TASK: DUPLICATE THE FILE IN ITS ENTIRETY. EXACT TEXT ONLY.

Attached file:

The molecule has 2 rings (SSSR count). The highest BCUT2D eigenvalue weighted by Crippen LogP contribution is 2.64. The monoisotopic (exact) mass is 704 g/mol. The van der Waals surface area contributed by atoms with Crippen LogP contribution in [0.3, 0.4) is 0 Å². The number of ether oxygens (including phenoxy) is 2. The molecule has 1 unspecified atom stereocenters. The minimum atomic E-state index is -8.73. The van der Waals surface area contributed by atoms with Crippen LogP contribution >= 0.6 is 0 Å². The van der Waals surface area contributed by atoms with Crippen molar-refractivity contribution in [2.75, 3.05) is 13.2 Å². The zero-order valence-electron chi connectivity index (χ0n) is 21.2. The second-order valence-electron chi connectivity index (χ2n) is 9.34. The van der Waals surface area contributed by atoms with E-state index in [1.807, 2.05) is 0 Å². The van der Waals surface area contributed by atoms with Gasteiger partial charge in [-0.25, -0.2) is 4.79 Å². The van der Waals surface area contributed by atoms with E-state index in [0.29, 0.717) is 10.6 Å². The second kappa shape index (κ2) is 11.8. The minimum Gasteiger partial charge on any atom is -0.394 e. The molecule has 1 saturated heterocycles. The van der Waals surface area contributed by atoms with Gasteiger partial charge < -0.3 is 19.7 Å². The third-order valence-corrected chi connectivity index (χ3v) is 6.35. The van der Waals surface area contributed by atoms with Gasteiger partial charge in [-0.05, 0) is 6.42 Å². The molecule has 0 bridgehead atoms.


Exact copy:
The molecule has 2 rings (SSSR count). The highest BCUT2D eigenvalue weighted by Crippen LogP contribution is 2.64. The monoisotopic (exact) mass is 704 g/mol. The van der Waals surface area contributed by atoms with Crippen LogP contribution in [0.3, 0.4) is 0 Å². The number of ether oxygens (including phenoxy) is 2. The molecule has 1 unspecified atom stereocenters. The minimum atomic E-state index is -8.73. The van der Waals surface area contributed by atoms with Crippen LogP contribution >= 0.6 is 0 Å². The van der Waals surface area contributed by atoms with Crippen molar-refractivity contribution in [2.75, 3.05) is 13.2 Å². The zero-order valence-electron chi connectivity index (χ0n) is 21.2. The second-order valence-electron chi connectivity index (χ2n) is 9.34. The van der Waals surface area contributed by atoms with E-state index in [1.807, 2.05) is 0 Å². The van der Waals surface area contributed by atoms with Gasteiger partial charge in [-0.25, -0.2) is 4.79 Å². The van der Waals surface area contributed by atoms with E-state index in [0.29, 0.717) is 10.6 Å². The second kappa shape index (κ2) is 11.8. The minimum Gasteiger partial charge on any atom is -0.394 e. The molecule has 1 saturated heterocycles. The van der Waals surface area contributed by atoms with Gasteiger partial charge < -0.3 is 19.7 Å². The third-order valence-corrected chi connectivity index (χ3v) is 6.35. The van der Waals surface area contributed by atoms with Gasteiger partial charge in [-0.05, 0) is 6.42 Å². The molecule has 0 bridgehead atoms.